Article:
My Hometown Centennial Jam August 5, 2012
By Norm Richards
After playing to the largest audience Symbols of Sound ever played the previous night, we did the five dollar Jam on Sunday. But by then, I wanted to visit more. Although, I enjoyed seeing Heather (Russick) Wenger get up and sing with Garry's accompaniment. I wanted to visit and jam in what I could. Both Perry Nicol and Donna Bachnick said they would be at the airport party happening at the same time, so I went. I was craving a forum where people would sum up their lives since we were teens. Where would I find that? I asked myself.
On arrival, there was Donna Bachnick–St Godard now and Jan Marin-McDonald who both lost their husbands in the recent past. Their hubbies were friends. In fact, Bill stayed at my house for part of nineteen sixty seven and sixty eight after his move from Flin Flon. In the summer of sixty seven, Bill, Bob Ford, Mike Dickey and I lived in a one room apartment in the Lamb block. It was a bit cramped but took on the feel of a frat house. We needed to be away from parents and closer to girls. Bill had a cool blue Chevy convertible that year and we drifted from Flin Flon to The Pas doing sports, gigs for me and chasing girls.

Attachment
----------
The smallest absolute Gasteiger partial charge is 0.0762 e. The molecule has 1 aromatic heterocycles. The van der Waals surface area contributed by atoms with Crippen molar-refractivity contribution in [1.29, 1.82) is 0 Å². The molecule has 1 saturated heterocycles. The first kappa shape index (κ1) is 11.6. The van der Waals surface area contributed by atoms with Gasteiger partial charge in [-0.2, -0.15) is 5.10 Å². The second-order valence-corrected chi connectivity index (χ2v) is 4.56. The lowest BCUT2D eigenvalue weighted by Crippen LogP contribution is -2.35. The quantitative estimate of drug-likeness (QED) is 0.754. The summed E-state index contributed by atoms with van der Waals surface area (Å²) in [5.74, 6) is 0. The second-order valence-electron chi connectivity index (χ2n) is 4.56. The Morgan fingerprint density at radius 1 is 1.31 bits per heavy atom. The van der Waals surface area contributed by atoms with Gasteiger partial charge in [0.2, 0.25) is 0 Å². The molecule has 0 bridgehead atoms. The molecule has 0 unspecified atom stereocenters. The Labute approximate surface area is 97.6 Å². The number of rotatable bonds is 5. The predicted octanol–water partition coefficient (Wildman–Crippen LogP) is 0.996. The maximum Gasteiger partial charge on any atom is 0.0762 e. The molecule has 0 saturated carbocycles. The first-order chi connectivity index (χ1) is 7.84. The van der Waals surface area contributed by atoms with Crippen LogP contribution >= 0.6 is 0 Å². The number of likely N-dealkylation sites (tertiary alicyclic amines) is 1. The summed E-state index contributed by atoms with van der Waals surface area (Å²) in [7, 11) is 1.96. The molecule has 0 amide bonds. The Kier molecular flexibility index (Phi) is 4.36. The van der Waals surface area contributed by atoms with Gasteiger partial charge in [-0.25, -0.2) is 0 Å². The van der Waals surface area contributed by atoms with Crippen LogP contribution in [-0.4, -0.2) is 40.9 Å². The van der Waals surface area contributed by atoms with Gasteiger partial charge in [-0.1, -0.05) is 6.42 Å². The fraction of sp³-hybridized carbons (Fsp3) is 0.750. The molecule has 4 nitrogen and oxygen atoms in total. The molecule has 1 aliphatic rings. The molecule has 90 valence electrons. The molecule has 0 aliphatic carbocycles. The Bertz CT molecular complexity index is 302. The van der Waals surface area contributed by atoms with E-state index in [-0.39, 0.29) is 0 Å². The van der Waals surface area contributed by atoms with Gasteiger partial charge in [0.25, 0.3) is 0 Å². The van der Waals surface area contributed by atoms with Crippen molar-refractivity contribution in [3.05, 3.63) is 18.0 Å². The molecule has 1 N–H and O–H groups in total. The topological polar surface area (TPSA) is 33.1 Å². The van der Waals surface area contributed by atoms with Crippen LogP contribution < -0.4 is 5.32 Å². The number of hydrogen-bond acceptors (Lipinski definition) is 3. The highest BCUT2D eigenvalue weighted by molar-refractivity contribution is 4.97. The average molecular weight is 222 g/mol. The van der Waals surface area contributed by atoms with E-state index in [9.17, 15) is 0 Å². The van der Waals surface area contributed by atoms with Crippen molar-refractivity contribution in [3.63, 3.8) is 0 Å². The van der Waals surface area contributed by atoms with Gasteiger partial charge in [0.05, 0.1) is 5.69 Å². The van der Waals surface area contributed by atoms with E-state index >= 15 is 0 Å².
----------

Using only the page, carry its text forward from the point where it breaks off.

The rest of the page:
I knew John St Godard since we were kids. I enjoyed talking with these two women near the lake this sunny afternoon. I shared some family photos I brought along with me. We took photos together and embraced warmly. It was sure nice to meet up with them again. Man, Gody Streit hadn't changed a bit. But, I recalled him as larger in stature. He was there tending bar. “Moon!” he said right out. I asked him not to repeat the nickname since I always despised its origin. His brother Abby said hi. He grew up. Our school and air cadet photos today reveal his younger face. We talked. Al Lagimodiere had the same eyes under an older face but I didn't remember how short he was. Maybe I was always taller. I really enjoyed an exchange with Sandra Hayes-Gardiner who put out a book in conjunction with the Centennial. I didn't do that but I asked the committee if I could sell my book at the arena. I was turned away without even explaining my book fits the event and town history. I noticed later they let their own hand-picked merchants in to sell Centennial products. The only consolation to me was they didn't seem to have a run on their products. I got to promote my book by word of mouth. It felt honest, not crass. I left the airport gathering feeling a little more whole for the experience but still suffering from history lost. I returned to the arena in town where volunteers, our band and committee staff had a farewell gathering. It was nice. The balance of my time was spent with family.